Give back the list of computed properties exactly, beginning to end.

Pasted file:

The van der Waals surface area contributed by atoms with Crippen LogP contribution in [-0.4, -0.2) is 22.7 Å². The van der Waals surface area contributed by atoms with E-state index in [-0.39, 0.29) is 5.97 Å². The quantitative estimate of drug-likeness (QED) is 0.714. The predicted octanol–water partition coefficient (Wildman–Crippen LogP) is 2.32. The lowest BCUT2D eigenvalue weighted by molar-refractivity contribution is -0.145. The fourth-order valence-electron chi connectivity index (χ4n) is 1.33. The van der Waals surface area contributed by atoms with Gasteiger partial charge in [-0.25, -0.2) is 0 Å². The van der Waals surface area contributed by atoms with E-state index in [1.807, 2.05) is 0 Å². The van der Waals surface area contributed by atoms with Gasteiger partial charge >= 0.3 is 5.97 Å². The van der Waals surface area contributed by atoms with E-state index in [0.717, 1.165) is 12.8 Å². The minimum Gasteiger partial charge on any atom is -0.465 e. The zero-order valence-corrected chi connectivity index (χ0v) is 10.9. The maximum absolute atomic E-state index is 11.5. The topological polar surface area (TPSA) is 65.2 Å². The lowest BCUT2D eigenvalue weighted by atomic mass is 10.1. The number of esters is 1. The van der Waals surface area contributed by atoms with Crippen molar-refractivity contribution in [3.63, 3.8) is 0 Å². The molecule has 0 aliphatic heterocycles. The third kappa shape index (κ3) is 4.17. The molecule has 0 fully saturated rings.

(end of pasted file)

The van der Waals surface area contributed by atoms with Crippen LogP contribution in [-0.4, -0.2) is 22.7 Å². The van der Waals surface area contributed by atoms with E-state index in [-0.39, 0.29) is 5.97 Å². The quantitative estimate of drug-likeness (QED) is 0.714. The predicted octanol–water partition coefficient (Wildman–Crippen LogP) is 2.32. The lowest BCUT2D eigenvalue weighted by molar-refractivity contribution is -0.145. The fourth-order valence-electron chi connectivity index (χ4n) is 1.33. The van der Waals surface area contributed by atoms with Gasteiger partial charge in [-0.25, -0.2) is 0 Å². The van der Waals surface area contributed by atoms with E-state index in [1.807, 2.05) is 0 Å². The van der Waals surface area contributed by atoms with Gasteiger partial charge >= 0.3 is 5.97 Å². The van der Waals surface area contributed by atoms with E-state index in [0.717, 1.165) is 12.8 Å². The minimum Gasteiger partial charge on any atom is -0.465 e. The zero-order valence-corrected chi connectivity index (χ0v) is 10.9. The maximum absolute atomic E-state index is 11.5. The topological polar surface area (TPSA) is 65.2 Å². The lowest BCUT2D eigenvalue weighted by atomic mass is 10.1. The number of esters is 1. The van der Waals surface area contributed by atoms with Crippen molar-refractivity contribution in [3.63, 3.8) is 0 Å². The molecule has 0 aliphatic heterocycles. The third kappa shape index (κ3) is 4.17. The molecule has 0 fully saturated rings.